So the first work is a painful one—the conviction of sin. But then the second work of freedom of the Spirit is repentance. And repentance is freedom. It is to say, “I’m sorry, truly sorry. I have sinned against heaven and I have sinned against you.” The devil says, “Don’t say that. Don’t humble yourself. Be proud.” Freedom is repentance. It is the faith of Christ within our hearts delivering us from the hardness, the darkness, the selfishness, the defiance.
Do you repent? Is your heart soft before God? Do you know what it is to be broken, in tears, over your own sin? This is a miracle. This is the principle of the life of Christ within you. In Christ we receive this power to repent, to sorrow over our sin, and to desire to walk in a new and holy life. United to Christ, we receive not only pardon, but also the work of the Spirit bringing us sorrow and repentance and the desire to walk in obedience to Jesus Christ. That is what it means to be free. We are free in Christ Jesus.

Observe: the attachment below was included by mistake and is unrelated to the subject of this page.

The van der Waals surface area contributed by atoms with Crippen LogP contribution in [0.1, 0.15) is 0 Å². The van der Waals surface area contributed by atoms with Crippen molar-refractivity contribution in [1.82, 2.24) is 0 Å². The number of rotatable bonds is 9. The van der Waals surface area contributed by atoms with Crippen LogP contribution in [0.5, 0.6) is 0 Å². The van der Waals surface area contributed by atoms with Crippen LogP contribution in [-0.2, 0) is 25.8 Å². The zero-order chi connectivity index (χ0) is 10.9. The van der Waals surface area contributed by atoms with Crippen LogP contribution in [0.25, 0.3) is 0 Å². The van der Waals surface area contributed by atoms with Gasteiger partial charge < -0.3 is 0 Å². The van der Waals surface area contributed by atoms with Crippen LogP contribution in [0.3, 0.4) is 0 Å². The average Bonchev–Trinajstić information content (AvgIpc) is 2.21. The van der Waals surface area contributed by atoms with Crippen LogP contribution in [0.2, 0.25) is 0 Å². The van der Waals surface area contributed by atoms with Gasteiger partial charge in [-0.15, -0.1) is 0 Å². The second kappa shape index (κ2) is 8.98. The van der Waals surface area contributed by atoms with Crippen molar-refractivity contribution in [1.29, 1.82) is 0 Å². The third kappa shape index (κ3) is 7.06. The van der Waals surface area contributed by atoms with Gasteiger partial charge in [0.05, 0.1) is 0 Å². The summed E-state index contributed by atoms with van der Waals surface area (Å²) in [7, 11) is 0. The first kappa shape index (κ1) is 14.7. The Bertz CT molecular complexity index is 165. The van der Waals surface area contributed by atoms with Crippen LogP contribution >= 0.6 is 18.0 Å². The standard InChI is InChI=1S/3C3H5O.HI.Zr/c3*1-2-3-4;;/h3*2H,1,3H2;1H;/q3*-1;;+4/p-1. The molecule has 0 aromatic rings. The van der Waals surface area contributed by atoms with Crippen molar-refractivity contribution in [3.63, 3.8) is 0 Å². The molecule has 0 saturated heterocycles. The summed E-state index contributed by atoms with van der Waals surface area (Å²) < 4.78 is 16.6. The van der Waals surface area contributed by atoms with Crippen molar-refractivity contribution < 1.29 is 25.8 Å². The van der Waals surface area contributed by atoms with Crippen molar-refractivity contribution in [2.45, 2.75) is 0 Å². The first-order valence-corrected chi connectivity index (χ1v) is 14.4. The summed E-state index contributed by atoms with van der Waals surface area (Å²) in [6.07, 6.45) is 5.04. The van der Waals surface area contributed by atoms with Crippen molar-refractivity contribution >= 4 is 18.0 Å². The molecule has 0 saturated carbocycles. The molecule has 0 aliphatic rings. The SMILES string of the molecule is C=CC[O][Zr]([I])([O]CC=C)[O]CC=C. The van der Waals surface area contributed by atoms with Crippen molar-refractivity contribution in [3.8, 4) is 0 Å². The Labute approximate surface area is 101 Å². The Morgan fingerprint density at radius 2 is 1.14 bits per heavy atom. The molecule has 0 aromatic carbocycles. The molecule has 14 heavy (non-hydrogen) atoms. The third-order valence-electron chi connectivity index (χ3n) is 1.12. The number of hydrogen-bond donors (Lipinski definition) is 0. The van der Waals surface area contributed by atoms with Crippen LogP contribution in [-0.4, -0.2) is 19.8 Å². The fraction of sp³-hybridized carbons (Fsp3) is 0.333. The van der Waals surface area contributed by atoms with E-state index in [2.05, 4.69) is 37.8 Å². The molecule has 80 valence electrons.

Out of the blood of Christ, which has justified me and forgiven me of my sins, I am given the power also to fight lust, greed, anger, pride, and selfishness. Freedom.
Out of the love of Christ, and out of the blood of Jesus Christ, I am given not only to know my sin but also to hate my sin and to fight my sin and to desire to serve God. This is freedom.
Out of the love and blood of Jesus Christ, I am not only forgiven my sin, but I see that indeed my problem is my sin, and I want to take hold of myself and walk in obedience to Christ.